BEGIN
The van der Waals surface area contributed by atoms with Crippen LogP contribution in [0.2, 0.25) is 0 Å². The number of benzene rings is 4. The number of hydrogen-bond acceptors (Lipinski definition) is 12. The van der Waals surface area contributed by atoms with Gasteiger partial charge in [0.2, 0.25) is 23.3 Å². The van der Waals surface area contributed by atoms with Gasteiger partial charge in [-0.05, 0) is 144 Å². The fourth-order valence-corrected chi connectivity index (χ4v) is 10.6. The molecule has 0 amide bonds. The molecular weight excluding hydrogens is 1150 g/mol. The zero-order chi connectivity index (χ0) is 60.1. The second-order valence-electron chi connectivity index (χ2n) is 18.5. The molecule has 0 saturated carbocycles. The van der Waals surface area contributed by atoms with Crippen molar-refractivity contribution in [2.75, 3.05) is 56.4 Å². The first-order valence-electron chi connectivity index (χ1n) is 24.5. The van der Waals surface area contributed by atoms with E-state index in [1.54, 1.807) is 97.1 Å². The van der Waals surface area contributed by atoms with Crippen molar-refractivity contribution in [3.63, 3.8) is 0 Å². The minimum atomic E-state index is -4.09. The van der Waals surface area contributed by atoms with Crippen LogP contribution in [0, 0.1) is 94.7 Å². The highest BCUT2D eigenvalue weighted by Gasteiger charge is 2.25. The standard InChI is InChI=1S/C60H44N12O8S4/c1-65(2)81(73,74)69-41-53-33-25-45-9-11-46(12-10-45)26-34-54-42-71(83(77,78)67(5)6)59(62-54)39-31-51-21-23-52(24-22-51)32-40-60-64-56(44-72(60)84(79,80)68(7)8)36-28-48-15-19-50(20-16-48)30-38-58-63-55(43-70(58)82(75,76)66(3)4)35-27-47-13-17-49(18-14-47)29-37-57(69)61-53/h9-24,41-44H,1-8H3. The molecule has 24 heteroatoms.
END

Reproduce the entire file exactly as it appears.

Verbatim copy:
The van der Waals surface area contributed by atoms with Crippen LogP contribution in [0.2, 0.25) is 0 Å². The number of benzene rings is 4. The number of hydrogen-bond acceptors (Lipinski definition) is 12. The van der Waals surface area contributed by atoms with Gasteiger partial charge in [0.2, 0.25) is 23.3 Å². The van der Waals surface area contributed by atoms with Gasteiger partial charge in [-0.05, 0) is 144 Å². The fourth-order valence-corrected chi connectivity index (χ4v) is 10.6. The molecule has 0 amide bonds. The molecular weight excluding hydrogens is 1150 g/mol. The zero-order chi connectivity index (χ0) is 60.1. The second-order valence-electron chi connectivity index (χ2n) is 18.5. The molecule has 0 saturated carbocycles. The van der Waals surface area contributed by atoms with Crippen molar-refractivity contribution in [2.75, 3.05) is 56.4 Å². The first-order valence-electron chi connectivity index (χ1n) is 24.5. The van der Waals surface area contributed by atoms with E-state index in [1.54, 1.807) is 97.1 Å². The van der Waals surface area contributed by atoms with Crippen molar-refractivity contribution in [3.63, 3.8) is 0 Å². The minimum atomic E-state index is -4.09. The van der Waals surface area contributed by atoms with Crippen LogP contribution in [0, 0.1) is 94.7 Å². The highest BCUT2D eigenvalue weighted by Gasteiger charge is 2.25. The standard InChI is InChI=1S/C60H44N12O8S4/c1-65(2)81(73,74)69-41-53-33-25-45-9-11-46(12-10-45)26-34-54-42-71(83(77,78)67(5)6)59(62-54)39-31-51-21-23-52(24-22-51)32-40-60-64-56(44-72(60)84(79,80)68(7)8)36-28-48-15-19-50(20-16-48)30-38-58-63-55(43-70(58)82(75,76)66(3)4)35-27-47-13-17-49(18-14-47)29-37-57(69)61-53/h9-24,41-44H,1-8H3. The molecule has 24 heteroatoms.